spanish-moss
One of the few decent photographs I managed to take. I sometimes forget how exotic all this Spanish Moss must look like to people wholly unfamiliar with it. It’s really quite dramatic and ubiquitous here in Florida.

For me, personally, it was very gratifying to get my first verified Orange-crowned Warbler later in the day in a flooded area of young trees and brush near the North Shore Restoration Area.

Again, not so good for photographs, but we netted a great bunch of birds anyway.

Here’s my personal list of birds, in the order of the checklist provided on the field trip:

  • Black-bellied Whistling Duck
  • Gadwall (FOY)
  • American Wigeon
  • Mallard
  • Blue-winged Teal
  • Green-winged Teal (FOY)
  • Ring-necked Duck
  • Lesser Scaup
  • Common Goldeneye *
  • Hooded Merganser
  • Wild Turkey
  • Pied-billed Grebe
  • Wood Stork
  • Double-crested Cormorant
  • Anhinga
  • Great Blue Heron
  • Great Egret
  • Little Blue Heron
  • Cattle Egret
  • Green Heron
  • Black-crowned Night Heron
  • White Ibis
  • Glossy Ibis
  • White-faced Ibis *
  • Black Vulture
  • Turkey Vulture
  • Osprey
  • Bald Eagle
  • Northern Harrier
  • Sharp-shinned Hawk (FOY)
  • Cooper’s Hawk
  • Red-shouldered Hawk
  • Red-tailed Hawk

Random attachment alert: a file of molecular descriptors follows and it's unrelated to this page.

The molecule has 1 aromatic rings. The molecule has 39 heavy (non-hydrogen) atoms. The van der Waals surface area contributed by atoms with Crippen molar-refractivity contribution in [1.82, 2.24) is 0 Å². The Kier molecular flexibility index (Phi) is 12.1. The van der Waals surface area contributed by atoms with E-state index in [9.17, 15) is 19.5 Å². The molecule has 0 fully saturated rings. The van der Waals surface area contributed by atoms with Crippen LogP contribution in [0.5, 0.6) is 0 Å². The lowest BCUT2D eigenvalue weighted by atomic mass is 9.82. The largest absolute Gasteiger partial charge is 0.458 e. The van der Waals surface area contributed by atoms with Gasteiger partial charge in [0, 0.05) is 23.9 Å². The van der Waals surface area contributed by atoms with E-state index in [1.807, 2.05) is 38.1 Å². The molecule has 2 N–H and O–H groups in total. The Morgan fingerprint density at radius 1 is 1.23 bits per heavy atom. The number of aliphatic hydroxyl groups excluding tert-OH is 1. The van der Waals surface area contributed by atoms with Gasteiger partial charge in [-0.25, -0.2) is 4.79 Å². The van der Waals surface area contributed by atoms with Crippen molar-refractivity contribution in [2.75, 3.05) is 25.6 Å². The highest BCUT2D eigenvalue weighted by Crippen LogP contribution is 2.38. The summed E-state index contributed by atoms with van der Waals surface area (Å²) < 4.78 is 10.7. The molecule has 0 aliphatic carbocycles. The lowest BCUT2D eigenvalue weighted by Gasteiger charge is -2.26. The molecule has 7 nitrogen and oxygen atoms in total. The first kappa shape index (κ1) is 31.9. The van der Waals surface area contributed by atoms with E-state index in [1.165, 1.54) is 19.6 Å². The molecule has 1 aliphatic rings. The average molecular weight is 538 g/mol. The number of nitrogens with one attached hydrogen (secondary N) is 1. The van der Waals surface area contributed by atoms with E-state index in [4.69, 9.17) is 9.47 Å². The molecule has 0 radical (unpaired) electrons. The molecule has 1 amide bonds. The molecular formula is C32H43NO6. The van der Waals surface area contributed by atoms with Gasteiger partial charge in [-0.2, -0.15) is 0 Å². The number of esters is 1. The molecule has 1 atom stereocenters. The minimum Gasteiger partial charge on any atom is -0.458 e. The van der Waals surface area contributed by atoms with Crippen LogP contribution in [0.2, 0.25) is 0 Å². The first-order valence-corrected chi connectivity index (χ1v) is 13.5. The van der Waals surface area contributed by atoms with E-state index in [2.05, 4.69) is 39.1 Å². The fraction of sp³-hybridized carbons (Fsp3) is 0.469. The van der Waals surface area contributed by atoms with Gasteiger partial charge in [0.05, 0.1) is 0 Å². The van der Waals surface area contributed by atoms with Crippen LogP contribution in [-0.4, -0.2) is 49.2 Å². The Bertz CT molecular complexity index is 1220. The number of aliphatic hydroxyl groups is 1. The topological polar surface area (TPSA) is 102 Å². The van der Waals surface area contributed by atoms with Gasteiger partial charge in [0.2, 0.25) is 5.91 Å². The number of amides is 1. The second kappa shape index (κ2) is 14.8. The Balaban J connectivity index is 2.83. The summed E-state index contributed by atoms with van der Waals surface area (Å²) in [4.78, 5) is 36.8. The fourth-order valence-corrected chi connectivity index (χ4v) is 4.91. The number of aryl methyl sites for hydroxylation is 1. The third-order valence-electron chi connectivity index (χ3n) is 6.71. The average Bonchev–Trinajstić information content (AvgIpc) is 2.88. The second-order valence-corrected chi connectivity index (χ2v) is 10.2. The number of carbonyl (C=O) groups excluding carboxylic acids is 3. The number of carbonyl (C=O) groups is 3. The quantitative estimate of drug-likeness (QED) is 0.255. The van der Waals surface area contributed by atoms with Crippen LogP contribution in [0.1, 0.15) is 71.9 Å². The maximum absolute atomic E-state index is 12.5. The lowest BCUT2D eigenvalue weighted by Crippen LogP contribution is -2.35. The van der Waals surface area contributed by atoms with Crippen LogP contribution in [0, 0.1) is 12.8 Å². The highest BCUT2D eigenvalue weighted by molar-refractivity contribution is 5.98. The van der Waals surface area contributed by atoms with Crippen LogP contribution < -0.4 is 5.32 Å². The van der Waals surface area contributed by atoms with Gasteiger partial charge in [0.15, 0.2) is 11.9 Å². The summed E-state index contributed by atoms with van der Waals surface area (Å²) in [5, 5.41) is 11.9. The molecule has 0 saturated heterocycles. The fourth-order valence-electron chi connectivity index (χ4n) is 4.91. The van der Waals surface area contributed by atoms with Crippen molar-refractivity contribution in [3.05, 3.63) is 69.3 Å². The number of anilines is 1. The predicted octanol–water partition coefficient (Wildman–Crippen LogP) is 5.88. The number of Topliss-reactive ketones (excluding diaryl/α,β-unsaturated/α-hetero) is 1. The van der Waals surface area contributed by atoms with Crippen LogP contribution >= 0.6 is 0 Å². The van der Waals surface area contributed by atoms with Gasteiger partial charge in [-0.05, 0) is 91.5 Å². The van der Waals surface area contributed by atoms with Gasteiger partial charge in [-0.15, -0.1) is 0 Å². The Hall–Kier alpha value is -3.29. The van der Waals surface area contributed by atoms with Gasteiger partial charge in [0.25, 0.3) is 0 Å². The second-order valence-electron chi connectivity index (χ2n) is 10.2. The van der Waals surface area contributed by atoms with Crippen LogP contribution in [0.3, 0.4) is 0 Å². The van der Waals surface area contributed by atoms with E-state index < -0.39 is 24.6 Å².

• American Kestrel
  • Sora
  • Common Gallinule
  • American Coot
  • Sandhill Crane
  • Killdeer
  • Wilson’s Snipe
  • Laughing Gull
  • Ring-billed Gull
  • Mourning Dove
  • Common Ground Dove
  • Belted Kingfisher
  • Red-bellied Woodpecker
  • Eastern Phoebe
  • Loggerhead Shrike
  • White-eyed Vireo
  • Florida Scrub-Jay
  • American Crow
  • Fish Crow
  • Tree Swallow
  • Blue-gray Gnatcatcher
  • Ruby-crowned Kinglet
  • Eastern Bluebird
  • American Robin
  • Northern Mockingbird
  • European Starling
  • Black-and-white Warbler
  • Orange-crowned Warbler
  • Common Yellowthroat
  • Palm Warbler
  • Yellow-rumped Warbler
  • Savannah Sparrow
  • Northern Cardinal
  • Red-winged Blackbird
  • Common Grackle
  • Boat-tailed Grackle

After getting back to EFSC but before heading home, I once again tried to find the Long-tailed Duck near Parrish Park, but the winds were still really screaming (over 30mph) and there were very few birds out on the water.